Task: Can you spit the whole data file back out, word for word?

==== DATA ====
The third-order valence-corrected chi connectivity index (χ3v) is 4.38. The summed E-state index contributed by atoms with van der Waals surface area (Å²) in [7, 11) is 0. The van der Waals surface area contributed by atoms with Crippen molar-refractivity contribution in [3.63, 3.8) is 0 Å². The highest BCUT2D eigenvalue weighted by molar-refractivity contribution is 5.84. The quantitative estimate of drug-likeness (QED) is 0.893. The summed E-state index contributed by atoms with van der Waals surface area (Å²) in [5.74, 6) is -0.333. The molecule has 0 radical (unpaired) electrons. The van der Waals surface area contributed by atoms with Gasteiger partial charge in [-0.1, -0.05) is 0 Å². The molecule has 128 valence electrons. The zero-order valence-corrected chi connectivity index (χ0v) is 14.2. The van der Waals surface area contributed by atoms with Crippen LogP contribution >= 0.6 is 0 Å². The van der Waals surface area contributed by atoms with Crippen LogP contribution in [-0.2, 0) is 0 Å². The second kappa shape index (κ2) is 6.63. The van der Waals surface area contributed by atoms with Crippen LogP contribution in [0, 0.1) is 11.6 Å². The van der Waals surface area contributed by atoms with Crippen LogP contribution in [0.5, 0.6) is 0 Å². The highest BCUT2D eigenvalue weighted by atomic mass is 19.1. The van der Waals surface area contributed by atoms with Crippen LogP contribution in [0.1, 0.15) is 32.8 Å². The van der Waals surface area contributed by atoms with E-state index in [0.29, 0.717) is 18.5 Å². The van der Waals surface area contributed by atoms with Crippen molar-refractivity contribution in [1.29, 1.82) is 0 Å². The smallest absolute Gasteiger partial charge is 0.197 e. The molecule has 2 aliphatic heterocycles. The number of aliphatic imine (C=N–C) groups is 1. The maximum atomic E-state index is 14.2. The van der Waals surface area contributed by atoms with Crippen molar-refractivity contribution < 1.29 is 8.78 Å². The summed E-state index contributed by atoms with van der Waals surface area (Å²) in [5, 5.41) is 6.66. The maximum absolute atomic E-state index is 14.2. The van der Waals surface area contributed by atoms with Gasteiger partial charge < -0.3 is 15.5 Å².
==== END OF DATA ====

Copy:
The third-order valence-corrected chi connectivity index (χ3v) is 4.38. The summed E-state index contributed by atoms with van der Waals surface area (Å²) in [7, 11) is 0. The van der Waals surface area contributed by atoms with Crippen molar-refractivity contribution in [3.63, 3.8) is 0 Å². The highest BCUT2D eigenvalue weighted by molar-refractivity contribution is 5.84. The quantitative estimate of drug-likeness (QED) is 0.893. The summed E-state index contributed by atoms with van der Waals surface area (Å²) in [5.74, 6) is -0.333. The molecule has 0 radical (unpaired) electrons. The van der Waals surface area contributed by atoms with Gasteiger partial charge in [-0.1, -0.05) is 0 Å². The molecule has 128 valence electrons. The zero-order valence-corrected chi connectivity index (χ0v) is 14.2. The van der Waals surface area contributed by atoms with Crippen LogP contribution >= 0.6 is 0 Å². The van der Waals surface area contributed by atoms with Crippen LogP contribution in [-0.2, 0) is 0 Å². The second kappa shape index (κ2) is 6.63. The van der Waals surface area contributed by atoms with Crippen LogP contribution in [0, 0.1) is 11.6 Å². The van der Waals surface area contributed by atoms with Crippen LogP contribution in [0.5, 0.6) is 0 Å². The highest BCUT2D eigenvalue weighted by atomic mass is 19.1. The van der Waals surface area contributed by atoms with Crippen LogP contribution in [0.1, 0.15) is 32.8 Å². The van der Waals surface area contributed by atoms with E-state index in [0.29, 0.717) is 18.5 Å². The van der Waals surface area contributed by atoms with Crippen molar-refractivity contribution in [1.29, 1.82) is 0 Å². The smallest absolute Gasteiger partial charge is 0.197 e. The molecule has 2 aliphatic heterocycles. The number of aliphatic imine (C=N–C) groups is 1. The maximum atomic E-state index is 14.2. The van der Waals surface area contributed by atoms with Crippen molar-refractivity contribution < 1.29 is 8.78 Å². The summed E-state index contributed by atoms with van der Waals surface area (Å²) in [5, 5.41) is 6.66. The maximum absolute atomic E-state index is 14.2. The van der Waals surface area contributed by atoms with Gasteiger partial charge < -0.3 is 15.5 Å².